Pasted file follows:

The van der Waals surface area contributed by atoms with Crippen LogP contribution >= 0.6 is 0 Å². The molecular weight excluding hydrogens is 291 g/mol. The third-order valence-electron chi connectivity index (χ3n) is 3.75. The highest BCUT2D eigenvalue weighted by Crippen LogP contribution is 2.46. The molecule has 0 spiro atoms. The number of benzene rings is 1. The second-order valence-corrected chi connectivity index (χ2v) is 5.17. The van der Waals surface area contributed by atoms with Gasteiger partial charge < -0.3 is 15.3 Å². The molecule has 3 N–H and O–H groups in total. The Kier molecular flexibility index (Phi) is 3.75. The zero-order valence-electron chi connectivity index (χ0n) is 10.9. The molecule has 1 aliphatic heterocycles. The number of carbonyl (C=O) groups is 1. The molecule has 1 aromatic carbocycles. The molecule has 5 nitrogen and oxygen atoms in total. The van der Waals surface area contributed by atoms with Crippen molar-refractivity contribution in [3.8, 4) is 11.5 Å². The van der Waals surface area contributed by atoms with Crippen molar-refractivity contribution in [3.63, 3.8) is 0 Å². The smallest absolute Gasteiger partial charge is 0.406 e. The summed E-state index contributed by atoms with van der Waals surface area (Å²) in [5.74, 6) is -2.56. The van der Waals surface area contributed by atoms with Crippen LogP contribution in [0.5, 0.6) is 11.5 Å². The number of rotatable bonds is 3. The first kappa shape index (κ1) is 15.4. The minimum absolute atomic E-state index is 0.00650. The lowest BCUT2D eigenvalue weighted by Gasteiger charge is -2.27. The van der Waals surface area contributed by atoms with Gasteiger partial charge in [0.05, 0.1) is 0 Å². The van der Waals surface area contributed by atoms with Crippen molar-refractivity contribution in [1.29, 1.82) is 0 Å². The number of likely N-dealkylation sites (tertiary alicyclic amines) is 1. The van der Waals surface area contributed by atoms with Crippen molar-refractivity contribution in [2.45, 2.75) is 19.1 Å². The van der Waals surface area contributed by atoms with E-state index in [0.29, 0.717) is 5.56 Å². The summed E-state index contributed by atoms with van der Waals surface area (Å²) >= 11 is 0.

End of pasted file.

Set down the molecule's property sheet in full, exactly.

The van der Waals surface area contributed by atoms with Crippen LogP contribution >= 0.6 is 0 Å². The molecular weight excluding hydrogens is 291 g/mol. The third-order valence-electron chi connectivity index (χ3n) is 3.75. The highest BCUT2D eigenvalue weighted by Crippen LogP contribution is 2.46. The molecule has 0 spiro atoms. The number of benzene rings is 1. The second-order valence-corrected chi connectivity index (χ2v) is 5.17. The van der Waals surface area contributed by atoms with Gasteiger partial charge < -0.3 is 15.3 Å². The molecule has 3 N–H and O–H groups in total. The Kier molecular flexibility index (Phi) is 3.75. The zero-order valence-electron chi connectivity index (χ0n) is 10.9. The molecule has 1 aliphatic heterocycles. The number of carbonyl (C=O) groups is 1. The molecule has 1 aromatic carbocycles. The molecule has 5 nitrogen and oxygen atoms in total. The van der Waals surface area contributed by atoms with Crippen molar-refractivity contribution in [3.8, 4) is 11.5 Å². The van der Waals surface area contributed by atoms with Crippen molar-refractivity contribution in [3.63, 3.8) is 0 Å². The smallest absolute Gasteiger partial charge is 0.406 e. The summed E-state index contributed by atoms with van der Waals surface area (Å²) in [5.74, 6) is -2.56. The van der Waals surface area contributed by atoms with Crippen LogP contribution in [0.5, 0.6) is 11.5 Å². The number of rotatable bonds is 3. The first kappa shape index (κ1) is 15.4. The minimum absolute atomic E-state index is 0.00650. The lowest BCUT2D eigenvalue weighted by Gasteiger charge is -2.27. The van der Waals surface area contributed by atoms with Gasteiger partial charge in [0.05, 0.1) is 0 Å². The van der Waals surface area contributed by atoms with Crippen molar-refractivity contribution in [1.29, 1.82) is 0 Å². The number of likely N-dealkylation sites (tertiary alicyclic amines) is 1. The van der Waals surface area contributed by atoms with Crippen molar-refractivity contribution in [2.45, 2.75) is 19.1 Å². The van der Waals surface area contributed by atoms with E-state index in [0.29, 0.717) is 5.56 Å². The summed E-state index contributed by atoms with van der Waals surface area (Å²) >= 11 is 0.